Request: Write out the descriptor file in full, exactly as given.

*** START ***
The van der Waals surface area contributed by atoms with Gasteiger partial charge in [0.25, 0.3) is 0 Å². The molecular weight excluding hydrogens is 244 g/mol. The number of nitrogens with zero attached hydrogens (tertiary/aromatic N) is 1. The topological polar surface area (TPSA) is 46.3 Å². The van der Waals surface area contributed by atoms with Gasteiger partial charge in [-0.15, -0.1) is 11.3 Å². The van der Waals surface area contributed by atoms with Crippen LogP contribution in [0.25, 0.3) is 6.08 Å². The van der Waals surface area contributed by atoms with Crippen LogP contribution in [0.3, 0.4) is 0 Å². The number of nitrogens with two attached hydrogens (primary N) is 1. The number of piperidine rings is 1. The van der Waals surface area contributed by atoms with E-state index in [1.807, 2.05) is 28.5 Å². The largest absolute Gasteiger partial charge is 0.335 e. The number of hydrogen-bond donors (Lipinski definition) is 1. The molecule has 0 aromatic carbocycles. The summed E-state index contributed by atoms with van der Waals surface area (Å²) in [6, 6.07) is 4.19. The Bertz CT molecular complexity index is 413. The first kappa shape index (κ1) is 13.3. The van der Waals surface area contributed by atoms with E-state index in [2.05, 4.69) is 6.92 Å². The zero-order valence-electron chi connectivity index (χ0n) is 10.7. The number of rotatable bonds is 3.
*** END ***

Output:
The van der Waals surface area contributed by atoms with Gasteiger partial charge in [0.25, 0.3) is 0 Å². The molecular weight excluding hydrogens is 244 g/mol. The number of nitrogens with zero attached hydrogens (tertiary/aromatic N) is 1. The topological polar surface area (TPSA) is 46.3 Å². The van der Waals surface area contributed by atoms with Gasteiger partial charge in [-0.15, -0.1) is 11.3 Å². The van der Waals surface area contributed by atoms with Crippen LogP contribution in [0.25, 0.3) is 6.08 Å². The van der Waals surface area contributed by atoms with Crippen LogP contribution in [0.3, 0.4) is 0 Å². The number of nitrogens with two attached hydrogens (primary N) is 1. The number of piperidine rings is 1. The van der Waals surface area contributed by atoms with E-state index in [1.807, 2.05) is 28.5 Å². The largest absolute Gasteiger partial charge is 0.335 e. The number of hydrogen-bond donors (Lipinski definition) is 1. The molecule has 0 aromatic carbocycles. The summed E-state index contributed by atoms with van der Waals surface area (Å²) in [6, 6.07) is 4.19. The Bertz CT molecular complexity index is 413. The first kappa shape index (κ1) is 13.3. The van der Waals surface area contributed by atoms with E-state index in [2.05, 4.69) is 6.92 Å². The zero-order valence-electron chi connectivity index (χ0n) is 10.7. The number of rotatable bonds is 3.